Eight tones of Taiwanese
Demonstration of the tones of Taiwanese: 衫 saⁿ, 短 té, 褲, khò͘, 闊 khoah, 人 lâng, 矮 é, 鼻 phīⁿ, 直 ti̍t. Tone sandhi rules do not apply in this sentence.

Problems playing this file? See media help.

See (for one example) the modern phonological analysis in Chiung (2003), which challenges these notions.

For tones 4 and 8, a final consonant p, t, or k may appear. When this happens, it is impossible for the syllable to be nasal. Indeed, these are the counterpart to the nasal final consonants m, n, and ng, respectively, in other tones. However, it is possible to have a nasal 4th or 8th tone syllable such as siaⁿh, as long as there is no final consonant other than h.

In the dialect spoken near the northern coast of Taiwan, there is no distinction between tones number 8 and number 4 both are pronounced as if they follow the tone sandhi rules of tone number 4.

Tone number 0, typically written with two consecutive hyphens -- before the syllable with this tone, is used to mark enclitics denoting the extent of a verb action, the end of a noun phrase, etc. A frequent use of this tone is to denote a question, such as in “Chia̍h-pá--bē?”, literally meaning ‘Have you eaten yet?’. This is realized by speaking the syllable with either a low-falling tone (3) or a low stop (4). The syllable prior to the -- maintains its original tone.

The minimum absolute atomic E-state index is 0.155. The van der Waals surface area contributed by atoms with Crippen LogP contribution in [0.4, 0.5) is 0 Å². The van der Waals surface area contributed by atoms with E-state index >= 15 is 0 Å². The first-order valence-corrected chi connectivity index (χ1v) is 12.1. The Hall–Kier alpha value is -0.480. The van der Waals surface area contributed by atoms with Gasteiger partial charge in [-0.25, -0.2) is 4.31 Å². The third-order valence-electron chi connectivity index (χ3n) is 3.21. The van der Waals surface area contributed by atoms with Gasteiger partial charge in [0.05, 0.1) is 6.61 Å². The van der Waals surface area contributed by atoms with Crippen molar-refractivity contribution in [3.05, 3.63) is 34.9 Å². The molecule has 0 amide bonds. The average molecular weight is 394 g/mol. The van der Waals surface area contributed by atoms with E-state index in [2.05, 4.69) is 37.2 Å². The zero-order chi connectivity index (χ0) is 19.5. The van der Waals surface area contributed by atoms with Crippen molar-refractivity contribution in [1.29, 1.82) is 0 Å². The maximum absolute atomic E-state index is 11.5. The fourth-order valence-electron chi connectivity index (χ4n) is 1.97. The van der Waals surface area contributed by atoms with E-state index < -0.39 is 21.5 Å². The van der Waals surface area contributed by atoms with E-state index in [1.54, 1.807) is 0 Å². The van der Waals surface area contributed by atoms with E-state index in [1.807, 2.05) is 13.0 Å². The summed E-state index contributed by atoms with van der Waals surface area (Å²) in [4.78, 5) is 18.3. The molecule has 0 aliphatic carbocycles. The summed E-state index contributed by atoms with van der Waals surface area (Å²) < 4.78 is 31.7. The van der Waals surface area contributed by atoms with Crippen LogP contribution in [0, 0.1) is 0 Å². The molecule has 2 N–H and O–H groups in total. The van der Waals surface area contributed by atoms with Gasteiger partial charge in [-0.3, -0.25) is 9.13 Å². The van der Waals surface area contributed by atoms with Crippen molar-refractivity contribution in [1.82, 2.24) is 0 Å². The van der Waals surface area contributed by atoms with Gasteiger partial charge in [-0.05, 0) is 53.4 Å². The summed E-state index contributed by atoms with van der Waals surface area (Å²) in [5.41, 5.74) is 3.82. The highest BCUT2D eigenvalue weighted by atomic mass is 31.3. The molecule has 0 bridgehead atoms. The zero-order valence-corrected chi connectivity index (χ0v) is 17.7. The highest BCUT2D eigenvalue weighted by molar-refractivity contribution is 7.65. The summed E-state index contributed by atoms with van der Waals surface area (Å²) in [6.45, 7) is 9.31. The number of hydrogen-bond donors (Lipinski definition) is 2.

Syllabic structure

A syllable requires a vowel (or diphthong or triphthong) to appear in the middle. All consonants can appear at the initial position. The consonants p, t, k and m, n, ng (and some consider h) may appear at the end of a syllable. Therefore, it is possible to have syllables such as ngiau (“(to) tickle”) and thng (“soup”). Incidentally, both of these example syllables are nasal: the first has a nasal initial consonant; the second a nasal vowel. Compare with hangul.

Tone sandhi

Schema of the tone sandhi rules in Taiwanese.

Taiwanese has extremely extensive tone sandhi (tone-changing) rules: in an utterance, only the last syllable pronounced is not affected by the rules. What an ‘utterance’ (or ‘intonational phrase’) is, in the context of this language, is an ongoing topic for linguistic research, but some general rules apply:[28]

The following syllables are unaffected by tone sandhi:

The following rules, listed in the traditional pedagogical mnemonic order, govern the pronunciation of tone on each of the syllables affected (that is, all but those described according to the rules listed above):

Double tone sandhi